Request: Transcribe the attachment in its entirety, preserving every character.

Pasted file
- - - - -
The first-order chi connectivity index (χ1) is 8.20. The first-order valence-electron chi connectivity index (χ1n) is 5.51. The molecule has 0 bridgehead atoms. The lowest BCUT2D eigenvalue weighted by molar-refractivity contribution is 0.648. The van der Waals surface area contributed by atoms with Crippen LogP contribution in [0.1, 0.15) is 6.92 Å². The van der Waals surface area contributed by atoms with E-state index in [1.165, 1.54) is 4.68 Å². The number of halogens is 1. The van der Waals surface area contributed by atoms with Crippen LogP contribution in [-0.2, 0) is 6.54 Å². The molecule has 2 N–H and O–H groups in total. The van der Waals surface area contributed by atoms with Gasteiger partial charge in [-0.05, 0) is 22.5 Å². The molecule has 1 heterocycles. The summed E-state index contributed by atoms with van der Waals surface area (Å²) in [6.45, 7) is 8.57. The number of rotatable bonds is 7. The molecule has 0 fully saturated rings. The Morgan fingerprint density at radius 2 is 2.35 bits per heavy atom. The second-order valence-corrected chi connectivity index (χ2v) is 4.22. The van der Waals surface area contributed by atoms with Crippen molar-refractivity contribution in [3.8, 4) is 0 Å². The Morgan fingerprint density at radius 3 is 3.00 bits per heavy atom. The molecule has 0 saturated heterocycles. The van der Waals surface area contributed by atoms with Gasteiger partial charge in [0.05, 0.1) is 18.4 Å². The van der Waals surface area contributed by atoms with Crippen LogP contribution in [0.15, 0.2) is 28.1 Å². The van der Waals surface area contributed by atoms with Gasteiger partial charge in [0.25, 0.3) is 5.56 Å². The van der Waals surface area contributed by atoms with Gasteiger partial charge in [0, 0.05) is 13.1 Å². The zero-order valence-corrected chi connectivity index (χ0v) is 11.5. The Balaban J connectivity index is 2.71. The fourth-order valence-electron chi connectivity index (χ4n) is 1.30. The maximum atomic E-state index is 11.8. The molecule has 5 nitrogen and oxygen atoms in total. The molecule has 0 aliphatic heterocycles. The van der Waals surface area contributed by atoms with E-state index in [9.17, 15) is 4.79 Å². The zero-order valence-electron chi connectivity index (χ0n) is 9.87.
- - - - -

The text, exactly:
The first-order chi connectivity index (χ1) is 8.20. The first-order valence-electron chi connectivity index (χ1n) is 5.51. The molecule has 0 bridgehead atoms. The lowest BCUT2D eigenvalue weighted by molar-refractivity contribution is 0.648. The van der Waals surface area contributed by atoms with Crippen LogP contribution in [0.1, 0.15) is 6.92 Å². The van der Waals surface area contributed by atoms with E-state index in [1.165, 1.54) is 4.68 Å². The number of halogens is 1. The van der Waals surface area contributed by atoms with Crippen LogP contribution in [-0.2, 0) is 6.54 Å². The molecule has 2 N–H and O–H groups in total. The van der Waals surface area contributed by atoms with Gasteiger partial charge in [-0.05, 0) is 22.5 Å². The molecule has 1 heterocycles. The summed E-state index contributed by atoms with van der Waals surface area (Å²) in [6.45, 7) is 8.57. The number of rotatable bonds is 7. The molecule has 0 fully saturated rings. The Morgan fingerprint density at radius 2 is 2.35 bits per heavy atom. The second-order valence-corrected chi connectivity index (χ2v) is 4.22. The van der Waals surface area contributed by atoms with Crippen molar-refractivity contribution in [3.8, 4) is 0 Å². The Morgan fingerprint density at radius 3 is 3.00 bits per heavy atom. The molecule has 0 saturated heterocycles. The van der Waals surface area contributed by atoms with Gasteiger partial charge in [0.05, 0.1) is 18.4 Å². The van der Waals surface area contributed by atoms with Crippen LogP contribution in [0.15, 0.2) is 28.1 Å². The van der Waals surface area contributed by atoms with Gasteiger partial charge in [0.25, 0.3) is 5.56 Å². The van der Waals surface area contributed by atoms with Gasteiger partial charge in [0, 0.05) is 13.1 Å². The zero-order valence-corrected chi connectivity index (χ0v) is 11.5. The Balaban J connectivity index is 2.71. The fourth-order valence-electron chi connectivity index (χ4n) is 1.30. The maximum atomic E-state index is 11.8. The molecule has 5 nitrogen and oxygen atoms in total. The molecule has 0 aliphatic heterocycles. The van der Waals surface area contributed by atoms with E-state index in [9.17, 15) is 4.79 Å². The zero-order valence-electron chi connectivity index (χ0n) is 9.87.